Sustainability is also enlivened by the context in which it spurs. And this is where HOPE MADE comes in. As it is a conscious attempt to bring together all these variables into a business model, HOPE MADE currently works with 16 indigenous Colombian communities (in a country that sums 102 of them.) It engages in fair trade through creative processes that seek to provide sustainable sources of income for more than 1600 artisans. As they seek to honor their ancestral tradition, these communities produce and create a high sense of environmental awareness. As a concept that is gaining global momentum, fair trade seeks to avoid any sort of exploitation or cultural appropriation, a topic that still stirs current controversies and which is being sought to be ethically replaced by more symmetrical business models. HOPE MADE cares about working with 100% natural and sustainable raw materials. It also materializes a sustainable business model, as it is a family-owned business from Colombia that has positioned itself as a cultural and commercial platform that promotes Colombian craftsmanship and artisanal work on a global scale. It is caring, a conscious vision that seeks to cater to a consumer that values the substance of style.
HOPE MADE also strives to express the exuberant richness that characterizes the Colombian context. It shows the singular beauty that can be acquired through a hand-made, unique mochila bag – an iconic indigenous bag. A piece that not only represents the luxury of hand-made pieces, but also the symbolic uniqueness that it carries as it expands on an ancestral line of manual work. As a platform, HOPE MADE works with communities such as the Eperaara Sipadaara, from Cauca; The Koreguaje from Caquetá; the Arhuacos from the Sierra Nevada in Santa Marta, the Kamentza from Putumayo, the Pastos from Nariño, the Wayuu from the Guajira, the Zenú from San Antonio de Palmito, in Córdoba. It also co-creates with independent weavers and artisans from San Jacinto, Bolívar; San Agustín, Huila; Bogotá; Ruche, Boyacá, Sandoná, Nariño; Río Quito, Chocó. These wide and rich arrays of names are a clear reflection of Colombia’s dazzling human, natural and geographical diversity. Each community expands and enlivens an ancestral knowledge through the objects they create.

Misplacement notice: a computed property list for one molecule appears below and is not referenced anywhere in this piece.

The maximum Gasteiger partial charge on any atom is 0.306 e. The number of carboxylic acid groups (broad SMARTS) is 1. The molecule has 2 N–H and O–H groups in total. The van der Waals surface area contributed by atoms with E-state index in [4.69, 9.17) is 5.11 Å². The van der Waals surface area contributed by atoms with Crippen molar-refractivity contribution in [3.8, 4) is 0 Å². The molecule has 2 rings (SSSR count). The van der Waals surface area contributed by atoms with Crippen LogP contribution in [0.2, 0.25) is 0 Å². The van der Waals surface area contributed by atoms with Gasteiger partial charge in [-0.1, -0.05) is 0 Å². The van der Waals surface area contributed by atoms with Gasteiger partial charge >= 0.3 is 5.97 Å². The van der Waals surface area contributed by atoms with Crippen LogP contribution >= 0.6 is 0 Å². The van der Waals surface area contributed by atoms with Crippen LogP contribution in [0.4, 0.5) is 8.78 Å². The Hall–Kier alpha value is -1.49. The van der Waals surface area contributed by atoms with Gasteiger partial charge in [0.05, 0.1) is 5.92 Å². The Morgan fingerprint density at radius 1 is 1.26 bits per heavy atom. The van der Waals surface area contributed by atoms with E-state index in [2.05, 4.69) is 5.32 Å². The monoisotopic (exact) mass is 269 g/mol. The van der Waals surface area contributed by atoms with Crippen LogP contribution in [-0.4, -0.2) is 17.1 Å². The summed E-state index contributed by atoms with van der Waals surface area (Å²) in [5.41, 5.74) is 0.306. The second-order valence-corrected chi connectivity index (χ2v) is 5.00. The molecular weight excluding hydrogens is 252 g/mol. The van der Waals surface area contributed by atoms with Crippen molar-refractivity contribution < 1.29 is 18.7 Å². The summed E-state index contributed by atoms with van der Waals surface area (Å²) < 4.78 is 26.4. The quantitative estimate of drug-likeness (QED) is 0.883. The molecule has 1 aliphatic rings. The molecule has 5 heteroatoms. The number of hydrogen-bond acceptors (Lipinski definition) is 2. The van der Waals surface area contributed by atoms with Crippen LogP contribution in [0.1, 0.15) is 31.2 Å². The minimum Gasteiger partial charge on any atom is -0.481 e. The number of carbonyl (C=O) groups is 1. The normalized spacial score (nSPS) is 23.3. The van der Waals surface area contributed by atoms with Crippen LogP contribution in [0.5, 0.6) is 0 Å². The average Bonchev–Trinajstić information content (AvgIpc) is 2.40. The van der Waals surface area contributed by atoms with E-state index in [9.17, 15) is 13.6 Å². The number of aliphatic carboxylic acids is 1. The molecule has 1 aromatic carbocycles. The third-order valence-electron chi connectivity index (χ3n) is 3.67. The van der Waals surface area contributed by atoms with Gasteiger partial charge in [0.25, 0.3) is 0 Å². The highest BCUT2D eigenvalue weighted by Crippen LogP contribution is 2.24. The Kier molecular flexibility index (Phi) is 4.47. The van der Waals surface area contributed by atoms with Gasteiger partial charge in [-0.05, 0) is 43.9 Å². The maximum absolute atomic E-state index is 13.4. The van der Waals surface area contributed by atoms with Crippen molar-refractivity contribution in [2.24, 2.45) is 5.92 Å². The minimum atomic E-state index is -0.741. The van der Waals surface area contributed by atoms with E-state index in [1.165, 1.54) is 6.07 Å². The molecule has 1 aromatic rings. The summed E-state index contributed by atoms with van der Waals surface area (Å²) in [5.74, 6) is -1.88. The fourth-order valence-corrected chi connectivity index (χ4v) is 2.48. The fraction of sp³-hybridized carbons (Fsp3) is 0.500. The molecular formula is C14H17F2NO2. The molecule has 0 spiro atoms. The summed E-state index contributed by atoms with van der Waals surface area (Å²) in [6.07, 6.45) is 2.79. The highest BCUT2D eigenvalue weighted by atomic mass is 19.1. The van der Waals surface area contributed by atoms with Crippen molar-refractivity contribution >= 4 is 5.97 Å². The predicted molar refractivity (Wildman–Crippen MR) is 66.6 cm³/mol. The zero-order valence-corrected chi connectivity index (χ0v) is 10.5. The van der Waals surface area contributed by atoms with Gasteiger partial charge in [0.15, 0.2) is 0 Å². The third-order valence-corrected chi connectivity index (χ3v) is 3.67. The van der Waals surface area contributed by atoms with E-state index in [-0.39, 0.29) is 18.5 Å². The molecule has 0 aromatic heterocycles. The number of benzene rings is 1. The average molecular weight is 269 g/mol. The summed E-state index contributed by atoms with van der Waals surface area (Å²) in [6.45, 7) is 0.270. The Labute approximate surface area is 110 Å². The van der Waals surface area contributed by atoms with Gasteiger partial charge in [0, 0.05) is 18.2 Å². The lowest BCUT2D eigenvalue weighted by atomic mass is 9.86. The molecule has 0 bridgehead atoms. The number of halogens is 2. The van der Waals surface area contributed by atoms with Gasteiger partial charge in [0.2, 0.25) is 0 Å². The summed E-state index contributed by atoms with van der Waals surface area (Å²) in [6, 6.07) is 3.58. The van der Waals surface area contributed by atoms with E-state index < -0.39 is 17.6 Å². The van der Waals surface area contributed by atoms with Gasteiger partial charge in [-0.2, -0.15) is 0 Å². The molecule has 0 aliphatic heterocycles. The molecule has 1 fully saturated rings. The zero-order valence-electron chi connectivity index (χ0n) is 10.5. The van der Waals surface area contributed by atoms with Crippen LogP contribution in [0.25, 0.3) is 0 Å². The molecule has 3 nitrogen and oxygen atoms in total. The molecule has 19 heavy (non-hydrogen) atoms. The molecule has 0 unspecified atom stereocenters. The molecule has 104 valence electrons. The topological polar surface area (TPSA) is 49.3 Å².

Within the Colombian context, it must also be noted that aesthetics and style have both been vehicles in a collective process of renewed imaginaries that are able to reinvent long-withheld stereotypes related to drug trafficking, terrorism, and war. To wear authentic Colombian-made pieces that can channel a local identity has also been a source of cultural reinvention. A lot of these communities have been marginalized because of the historic violence, forced to remove themselves from their native geographies because of the guerrillas, for example. This is why creating sustainable sources of income for them is also a means of strengthening their own sense of resilience and bravery. By contributing to these sustainable, fair and conscious models, HOPE MADE is a hopeful endeavor – one that expects to connect with individuals who see in stylish objects a way of carrying symbolism, a better world, social structures that strive for equality. We hope you can join our vision of love for beauty that celebrates diversity and depth.
This article was written by Vanessa Rosales. Published author in Colombia.